The second question in your condescending second paragraph confuses me. So I guess my response is that if I chose topics on this blog that were based on if able-bodied people cared about it more than I did then I wouldn't have anything to write about. The purpose of this blog is to provide candid insight to a variety of topics vis a vis the SCI lifestyle that in some ways isn't covered elsewhere on the internet.

    As for your mansplain comment, if that is your assessment of this post then you missed the point. I very clearly described the Vagina Monologues as a play for women. I used the play's sexual content as an application/conduit/segway to discuss SCI sexual issues from my male perspective. At no point did I mansplain or manbash the VMs. This post was about SCI sex perspective, not the VMs themselves.

    And I was thoroughly entertained and even howled at parts. But overall it made me feel sexually underwhelmed. That was the point. But thank you for reading it and posting a comment.

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  5. You were writing as a MAN, first and foremost, this was clear enough. No one is asking you to write "a research paper", I'm asking for you to acknowledge that the story of women with disabilities belonged in the play. But you actually seem like you would have been furious with at inclusion. Angry howled, not funny howled.

    I'm sorry you seem to have gotten the mistaken impression I'm able-bodied. You only had the one anon comment, and for some reason I thought you only allowed those.

    Hope this convinces you -- if there is one thing I can't stand it is being called abled.

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  6. The Vagina Monologues performance that I saw did not include any content about women with disabilities or their stories, so the inclusion/disinclusion of that topic never crossed my mind. The girl that I went with claimed that the show we attended was the worst production that she'd ever seen and that they cut a bunch of stuff out. So maybe they cut that material out? I don't know any differently. But you raise a good point: if they don't include the story of women with disabilities' sexuality already then why don't they? And would I be furious if they included it? Hell no. It would have given me much more material to connect to since it touches my world. I think you've mistaken me for some kind of anti-feminist jerk--I am not.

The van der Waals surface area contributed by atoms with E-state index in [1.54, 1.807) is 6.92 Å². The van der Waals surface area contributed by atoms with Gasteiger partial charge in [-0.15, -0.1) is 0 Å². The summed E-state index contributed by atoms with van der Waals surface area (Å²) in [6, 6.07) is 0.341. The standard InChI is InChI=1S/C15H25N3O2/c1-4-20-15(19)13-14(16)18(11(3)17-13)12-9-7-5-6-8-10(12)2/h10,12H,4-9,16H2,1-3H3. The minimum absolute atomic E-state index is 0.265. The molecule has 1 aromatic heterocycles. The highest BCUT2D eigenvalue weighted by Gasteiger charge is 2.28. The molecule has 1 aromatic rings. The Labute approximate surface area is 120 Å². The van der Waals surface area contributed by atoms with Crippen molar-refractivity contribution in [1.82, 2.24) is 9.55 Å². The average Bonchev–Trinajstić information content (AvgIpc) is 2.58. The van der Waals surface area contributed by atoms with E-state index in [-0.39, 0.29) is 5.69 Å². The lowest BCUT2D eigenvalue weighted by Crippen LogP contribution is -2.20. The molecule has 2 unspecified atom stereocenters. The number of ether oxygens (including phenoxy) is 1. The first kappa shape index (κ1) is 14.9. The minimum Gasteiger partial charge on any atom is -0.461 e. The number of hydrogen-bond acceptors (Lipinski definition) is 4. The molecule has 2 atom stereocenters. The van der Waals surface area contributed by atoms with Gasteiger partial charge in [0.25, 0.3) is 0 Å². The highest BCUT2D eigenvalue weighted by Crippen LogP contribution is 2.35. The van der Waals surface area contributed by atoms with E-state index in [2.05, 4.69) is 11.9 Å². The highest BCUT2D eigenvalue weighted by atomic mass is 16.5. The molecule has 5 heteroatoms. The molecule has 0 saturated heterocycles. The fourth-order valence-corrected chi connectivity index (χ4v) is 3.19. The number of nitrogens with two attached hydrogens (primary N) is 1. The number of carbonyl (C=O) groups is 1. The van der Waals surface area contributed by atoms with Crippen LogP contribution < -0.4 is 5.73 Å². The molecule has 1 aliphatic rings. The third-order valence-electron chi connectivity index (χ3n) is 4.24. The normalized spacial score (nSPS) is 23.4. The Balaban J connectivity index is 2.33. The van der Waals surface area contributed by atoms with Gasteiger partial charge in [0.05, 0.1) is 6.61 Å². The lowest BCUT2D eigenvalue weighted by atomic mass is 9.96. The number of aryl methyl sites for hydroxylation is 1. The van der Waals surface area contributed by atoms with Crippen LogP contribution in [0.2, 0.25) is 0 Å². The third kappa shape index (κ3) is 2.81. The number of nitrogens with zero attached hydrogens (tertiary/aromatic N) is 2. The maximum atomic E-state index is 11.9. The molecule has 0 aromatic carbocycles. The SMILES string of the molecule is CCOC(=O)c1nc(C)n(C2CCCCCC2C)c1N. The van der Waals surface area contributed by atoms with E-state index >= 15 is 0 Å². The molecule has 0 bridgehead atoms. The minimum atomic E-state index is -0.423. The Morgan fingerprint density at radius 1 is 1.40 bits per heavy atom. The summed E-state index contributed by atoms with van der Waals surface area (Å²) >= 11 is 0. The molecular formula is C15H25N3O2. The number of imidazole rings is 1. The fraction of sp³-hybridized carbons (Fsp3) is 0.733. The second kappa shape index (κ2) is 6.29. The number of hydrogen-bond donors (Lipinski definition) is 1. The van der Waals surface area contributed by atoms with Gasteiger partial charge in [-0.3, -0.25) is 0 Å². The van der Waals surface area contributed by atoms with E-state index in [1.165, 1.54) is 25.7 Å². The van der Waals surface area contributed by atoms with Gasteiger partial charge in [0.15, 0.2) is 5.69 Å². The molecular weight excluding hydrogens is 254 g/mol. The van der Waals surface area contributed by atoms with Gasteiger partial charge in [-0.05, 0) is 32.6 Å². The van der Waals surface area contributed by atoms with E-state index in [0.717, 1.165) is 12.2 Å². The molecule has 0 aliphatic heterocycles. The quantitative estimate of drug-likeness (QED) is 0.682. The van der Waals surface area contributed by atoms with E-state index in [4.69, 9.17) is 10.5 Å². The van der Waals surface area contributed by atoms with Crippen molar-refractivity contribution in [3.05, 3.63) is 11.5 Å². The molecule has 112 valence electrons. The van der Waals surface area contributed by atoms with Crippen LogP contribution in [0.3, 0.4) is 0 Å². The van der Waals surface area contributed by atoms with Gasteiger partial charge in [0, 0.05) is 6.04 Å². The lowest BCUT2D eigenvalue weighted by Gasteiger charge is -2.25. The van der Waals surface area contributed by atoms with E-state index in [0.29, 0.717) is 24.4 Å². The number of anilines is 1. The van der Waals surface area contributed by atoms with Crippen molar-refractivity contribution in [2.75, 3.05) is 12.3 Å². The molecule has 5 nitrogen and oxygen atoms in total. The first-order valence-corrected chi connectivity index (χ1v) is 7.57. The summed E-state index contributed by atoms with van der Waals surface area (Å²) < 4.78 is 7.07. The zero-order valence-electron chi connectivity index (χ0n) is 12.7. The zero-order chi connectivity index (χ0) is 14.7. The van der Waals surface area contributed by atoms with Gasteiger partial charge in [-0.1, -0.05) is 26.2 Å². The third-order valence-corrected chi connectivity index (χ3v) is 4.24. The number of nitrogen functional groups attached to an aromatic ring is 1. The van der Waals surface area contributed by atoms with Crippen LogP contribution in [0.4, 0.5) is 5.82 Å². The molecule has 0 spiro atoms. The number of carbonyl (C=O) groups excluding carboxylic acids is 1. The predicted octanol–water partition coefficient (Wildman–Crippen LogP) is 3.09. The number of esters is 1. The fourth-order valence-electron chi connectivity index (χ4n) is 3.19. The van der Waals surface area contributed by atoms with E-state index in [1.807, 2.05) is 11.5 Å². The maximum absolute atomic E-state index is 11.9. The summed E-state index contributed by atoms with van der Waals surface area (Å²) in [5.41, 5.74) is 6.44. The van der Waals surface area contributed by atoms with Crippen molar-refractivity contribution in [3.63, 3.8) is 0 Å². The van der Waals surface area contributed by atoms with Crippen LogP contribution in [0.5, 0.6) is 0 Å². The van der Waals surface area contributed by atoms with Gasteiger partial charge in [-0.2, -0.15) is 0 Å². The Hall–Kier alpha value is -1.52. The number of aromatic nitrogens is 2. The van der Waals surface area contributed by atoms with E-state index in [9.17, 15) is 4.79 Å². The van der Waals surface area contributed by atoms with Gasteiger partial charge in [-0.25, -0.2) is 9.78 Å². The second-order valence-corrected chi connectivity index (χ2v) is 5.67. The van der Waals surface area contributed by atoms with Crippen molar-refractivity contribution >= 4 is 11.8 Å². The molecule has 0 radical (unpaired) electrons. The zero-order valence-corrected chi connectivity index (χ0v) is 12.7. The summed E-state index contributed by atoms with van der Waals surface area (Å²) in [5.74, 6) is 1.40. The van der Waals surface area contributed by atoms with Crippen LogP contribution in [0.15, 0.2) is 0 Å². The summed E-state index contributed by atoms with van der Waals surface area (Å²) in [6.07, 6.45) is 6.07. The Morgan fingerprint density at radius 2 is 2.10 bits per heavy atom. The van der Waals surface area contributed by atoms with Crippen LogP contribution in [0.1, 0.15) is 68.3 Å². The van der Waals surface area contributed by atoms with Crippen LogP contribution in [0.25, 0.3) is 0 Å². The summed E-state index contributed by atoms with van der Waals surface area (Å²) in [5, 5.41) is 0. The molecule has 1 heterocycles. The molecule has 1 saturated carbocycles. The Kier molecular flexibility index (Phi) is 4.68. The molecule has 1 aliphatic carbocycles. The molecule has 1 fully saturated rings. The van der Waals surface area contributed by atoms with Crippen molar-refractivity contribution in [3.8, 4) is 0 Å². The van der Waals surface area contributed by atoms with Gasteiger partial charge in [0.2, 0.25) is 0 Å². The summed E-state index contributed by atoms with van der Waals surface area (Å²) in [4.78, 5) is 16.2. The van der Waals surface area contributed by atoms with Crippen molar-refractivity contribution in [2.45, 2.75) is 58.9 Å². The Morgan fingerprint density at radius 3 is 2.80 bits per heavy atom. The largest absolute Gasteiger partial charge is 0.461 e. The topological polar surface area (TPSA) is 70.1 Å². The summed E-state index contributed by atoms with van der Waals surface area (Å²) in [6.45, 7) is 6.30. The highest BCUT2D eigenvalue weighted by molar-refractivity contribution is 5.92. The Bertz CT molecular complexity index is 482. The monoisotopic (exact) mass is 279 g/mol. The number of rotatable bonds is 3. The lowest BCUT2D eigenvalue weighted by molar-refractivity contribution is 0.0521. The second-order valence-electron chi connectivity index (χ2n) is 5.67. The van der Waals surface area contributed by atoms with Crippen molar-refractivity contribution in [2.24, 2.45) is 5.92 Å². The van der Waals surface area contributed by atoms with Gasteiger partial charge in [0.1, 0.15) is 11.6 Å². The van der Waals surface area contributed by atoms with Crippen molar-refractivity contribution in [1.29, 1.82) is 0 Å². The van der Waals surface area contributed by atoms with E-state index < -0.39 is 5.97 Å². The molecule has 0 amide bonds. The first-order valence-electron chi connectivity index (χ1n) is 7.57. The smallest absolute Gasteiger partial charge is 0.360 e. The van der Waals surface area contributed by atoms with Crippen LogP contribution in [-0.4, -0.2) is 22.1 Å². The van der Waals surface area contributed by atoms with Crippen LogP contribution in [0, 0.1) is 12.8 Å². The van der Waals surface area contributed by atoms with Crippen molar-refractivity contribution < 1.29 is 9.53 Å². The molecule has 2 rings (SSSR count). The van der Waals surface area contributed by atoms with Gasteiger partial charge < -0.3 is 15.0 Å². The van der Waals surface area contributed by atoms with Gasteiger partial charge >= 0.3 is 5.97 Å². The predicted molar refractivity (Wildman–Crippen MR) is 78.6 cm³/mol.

Regardless, how my post that very specifically covered my male insight into SCI sex and sexuality turned into a debate about women's sexuality as a whole and my "fury" over unacknowledging the story of women with disabilities in the VMs still confuses me. I never did anything near to suggest that latter didn't belong.

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  7. Hi Sean,

    I think this post was insightful and powerful. Anyone taking it as anything other than your opinion/thoughts should start their own blog. I do not have any physical disability, but my uncle was a quad, and I think everyone should be able to read your perspective and learn something. I applaud your candidness, and your respectful responses to these commenters.

    Also, who argues with a lawyer? ;)

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  8. That's very nice of you to say, thank you. And ha ha.

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  9. Shawn, thanks for the insightful post. I'm an OT and I think that it's often best for me to provide resources written by people "in the know" and yours is a great example. Also, thanks for being brave enough to talk about a topic that almost all people shy or uncomfortable.

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  10. Thanks. It was a little hard to write and a lot harder to post it live for the world to see. But a topic rarely covered and worthwhile to share even if it did put me way out there. So I'm glad and proud that I ultimately did, and it is very cool knowing that people appreciate it, are learning something, and are using it as a resource. Made my day...

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    ReplyDelete